China and uae make rapid progress To safe blood donation
China and the United Arab Emirates (UAE) have made impressive strides in tackling the risk of contamination from unsafe blood by reaching close to 100% voluntary blood donation , said the World Health Organization today . Their efforts to increase their safe blood base will be promoted as models for other countries to follow on the occasion of World Blood Donor Day, on 14 June.
“Access to safe blood is a key component of effective health care and voluntary donors are the cornerstone of a safe blood supply,” said Carissa Etienne, Assistant Director-General for Health Systems at the World Health Organization (WHO). “Available, safe blood is particularly crucial to the health of women and children.”
WHO’s most recent figures on blood donation show that only 54 countries globally have achieved 100% voluntary donation, including, most recently, Thailand, Turkey and Uganda.
Studies reveal that some governments perceive the task of mobilizing the population to donate blood without payment or family interest as insurmountable. But China and the UAE have shown that it is possible to change donor behaviour in a very short time.
"Thanks to the strong commitment of the Government and extensive national and local campaigns, a huge shift occurred in the way Chinese people think about blood donation," said Peter Carolan, Senior Officer at the International Federation of Red Cross and Red Crescent Societies. "That shift became even more apparent last month, when thousands of people queued up all over the country to give blood to help the Sichuan earthquake victims."
To thank regular voluntary donors, China will award the very first gold medals - called 'medals for life' - this year to donors who have reached the 20 voluntary blood donations mark. Replicas of the medals in the form of lapel pins will be given to voluntary donors who give blood from World Blood Donor Day, on 14 June, to the beginning of the Olympic Games.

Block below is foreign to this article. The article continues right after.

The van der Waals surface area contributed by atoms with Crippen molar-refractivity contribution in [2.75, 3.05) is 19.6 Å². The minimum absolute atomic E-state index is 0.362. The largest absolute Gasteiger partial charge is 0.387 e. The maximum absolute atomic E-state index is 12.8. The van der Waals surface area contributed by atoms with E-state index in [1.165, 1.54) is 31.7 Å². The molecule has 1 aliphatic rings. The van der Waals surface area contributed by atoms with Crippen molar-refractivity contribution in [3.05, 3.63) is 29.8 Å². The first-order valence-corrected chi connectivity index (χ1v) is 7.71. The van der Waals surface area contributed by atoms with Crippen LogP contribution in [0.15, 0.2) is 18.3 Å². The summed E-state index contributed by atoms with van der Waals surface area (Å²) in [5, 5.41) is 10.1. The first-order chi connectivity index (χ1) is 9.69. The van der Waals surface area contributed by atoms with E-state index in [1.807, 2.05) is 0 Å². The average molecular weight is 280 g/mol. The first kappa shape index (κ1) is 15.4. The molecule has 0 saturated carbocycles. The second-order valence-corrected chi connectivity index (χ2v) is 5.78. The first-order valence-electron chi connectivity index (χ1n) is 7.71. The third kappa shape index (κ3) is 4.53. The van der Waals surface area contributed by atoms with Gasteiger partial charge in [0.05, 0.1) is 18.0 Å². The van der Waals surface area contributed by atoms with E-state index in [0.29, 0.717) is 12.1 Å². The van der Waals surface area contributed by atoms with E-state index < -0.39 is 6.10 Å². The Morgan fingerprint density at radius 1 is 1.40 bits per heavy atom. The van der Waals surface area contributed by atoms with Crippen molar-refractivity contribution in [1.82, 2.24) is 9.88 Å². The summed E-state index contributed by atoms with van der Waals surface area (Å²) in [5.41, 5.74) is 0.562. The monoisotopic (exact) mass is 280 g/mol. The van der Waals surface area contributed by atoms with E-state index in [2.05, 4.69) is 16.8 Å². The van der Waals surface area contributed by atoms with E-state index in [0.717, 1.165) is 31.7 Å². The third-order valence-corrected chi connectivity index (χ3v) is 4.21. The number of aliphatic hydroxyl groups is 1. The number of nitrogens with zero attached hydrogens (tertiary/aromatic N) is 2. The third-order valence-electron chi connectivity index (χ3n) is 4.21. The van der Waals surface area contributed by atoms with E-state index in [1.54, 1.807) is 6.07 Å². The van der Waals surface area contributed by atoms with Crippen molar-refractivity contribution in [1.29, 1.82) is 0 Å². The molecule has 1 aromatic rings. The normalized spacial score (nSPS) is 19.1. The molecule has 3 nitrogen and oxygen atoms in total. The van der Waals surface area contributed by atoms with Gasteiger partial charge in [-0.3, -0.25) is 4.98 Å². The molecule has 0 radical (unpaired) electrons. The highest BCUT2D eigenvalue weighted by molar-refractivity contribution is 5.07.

The UAE was the first country in the region to stop importing blood in 1984, after the discovery of HIV/AIDS. In 1990, the Government established a national blood transfusion programme and took legislative and policy measures to move to a system of 100% voluntary unpaid blood donation.
These rapid strides were made possible by creating an enabling political environment, fostering a culture of voluntary blood donation, using media and other channels to raise awareness, building a stable blood donor pool and providing quality care for donor health and safety.
"The UAE has clearly demonstrated the power of political commitment and community involvement and sets an example we hope other countries will follow," said Neelam Dhingra, Coordinator of Blood Transfusion Safety at WHO.
Less than 45% of the global blood supply is collected in developing and transitional countries which are home to about 80% of the world's population. These countries bear the world's heaviest burden of disease and therefore need an adequate and safe supply of blood and blood products, particularly for life-threatening conditions such as severe anaemia in children due to malaria and poor nutrition, and haemorrhage and other pregnancy-related complications in women.
Voluntary blood donors are the safest source of blood. They donate of their own free will, without pressure, coercion or payment, and are therefore less likely to hide information about their health status and behaviour that may make them ineligible to donate blood. Regular voluntary donation guarantees a sufficient and sustainable blood supply. Progress to 100% voluntary blood donation shifts the burden of arranging blood for transfusion by a patient or family to the health care system.
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